Truth is a Total Defense is framed by the experience of the older, semi-retired Bochco, experiencing a heart attack and a leukaemia diagnosis in quick succession. It is openly intended as a message to his children, an account of who he was and how he got there, to be set down before his inevitable death. As such, it contains an degree of score-settling, ranging from the entertaining attack on the man who boffed his first wife (“Hey Barry, how’ve you been?… Wherever you are – if you’re alive – go fuck yourself!”) to an embarrassing diatribe against the sister who refused to be screened for a bone marrow match.
Bochco saw himself on both sides of the precinct desk, as both the maverick cop who doesn’t play by the book, and the hard-pressed captain trying to keep a lid on trouble. Twice, in his book, he mentions middle management with “crushing responsibilities and not enough authority” – it’s the empathy he had, not just for the crime-busters on the street, but those Suits in City Hall, that allowed him to pursue so many unexplored elements of the life of police and lawyers.
He seems to have been unable to avoid trolling his superiors. When he titled one episode of Hill Street Blues “Moon Over Uranus”, he started a month-long fight with the censors. Episode titles were never shown onscreen, but higher-ups objected to the fact that titles were often included in TV Guide listings. Although he eventually won, he pushed them further by writing subsequent episodes called “Moon Over Uranus: The Sequel”, and “Moon Over Uranus: The Final Chapter.” In order to avoid vetting from a real-life police station, he never specified which city Hill Street Blues was set in, but still ran into trouble from executives. An episode featuring a man caught in a hotel room with a sheep was the source of constant bickering with his boss, Brandon Tartikoff, who demanded to be reassured that it was, at least, not a gay sheep. His biggest score surely came after he discovered that the Fox network was refusing to take bids for syndication on NYPD Blue, hoping thereby to sell it to one of its own affiliates at a knock-down price. Bochco was barred from the studio canteen after having the company owner, Rupert Murdoch, served with a subpoena there, but when the company settled out of court, he insisted not only on being reinstated, but having the table next to Murdoch’s.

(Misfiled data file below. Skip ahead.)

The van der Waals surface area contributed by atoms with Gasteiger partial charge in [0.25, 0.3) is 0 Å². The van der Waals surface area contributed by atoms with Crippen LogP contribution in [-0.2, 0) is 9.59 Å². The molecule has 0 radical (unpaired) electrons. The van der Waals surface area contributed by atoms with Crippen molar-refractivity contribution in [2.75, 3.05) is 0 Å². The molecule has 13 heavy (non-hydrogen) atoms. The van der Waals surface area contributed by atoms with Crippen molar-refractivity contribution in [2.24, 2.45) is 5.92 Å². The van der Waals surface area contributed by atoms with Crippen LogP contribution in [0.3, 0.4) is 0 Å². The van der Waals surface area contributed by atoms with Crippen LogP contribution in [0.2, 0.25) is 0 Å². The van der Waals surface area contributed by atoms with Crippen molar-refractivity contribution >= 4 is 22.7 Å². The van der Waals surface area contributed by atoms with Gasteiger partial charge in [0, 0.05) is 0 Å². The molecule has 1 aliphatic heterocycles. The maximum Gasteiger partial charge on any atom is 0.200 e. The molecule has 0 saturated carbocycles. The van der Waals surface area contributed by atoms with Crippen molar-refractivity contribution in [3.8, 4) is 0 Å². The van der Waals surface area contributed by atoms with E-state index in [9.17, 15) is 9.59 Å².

His memories of the making of Silent Running clearly still wound him after 40 years; he was paid $1500 for a week’s work writing the script, but never worked in film again, choosing instead to work in television, where he could control his own material. He blames Bruce Dern, specifically, for adding dialogue to the film that was sure to date it, and is unforgiving, thereafter of any badly-behaved actor. He is brutal towards David Caruso, who nearly wrecked NYPD Blue before its second season, and Sharon Stone, whose attitude was unappreciated on the set of Bay City Blues.
His account of Daniel Benzali’s behaviour on the set of Murder One, demanding to take a morning dump in a specific Malibu toilet, verges on the unbelieveable. Actors largely seem to get Bochco’s attention when they are difficult. He has kind words to say about Dennis Franz, who clung on for all twelve seasons of NYPD Blue, and speaks for all mankind on the divine beauty of Hill Street Blues’ Veronica Hamel, but is usually focussed on what’s going on behind the camera, not in front of it. Included in such stories is a hymn to his lawyer, The Doberman, who secured him the sweetest of exit deals on Hill Street Blues. Fired from his own show with two seasons still to be made, Bochco could put his feet up and enjoy $75,000 per episode as creator, effectively “paid not to come to work.”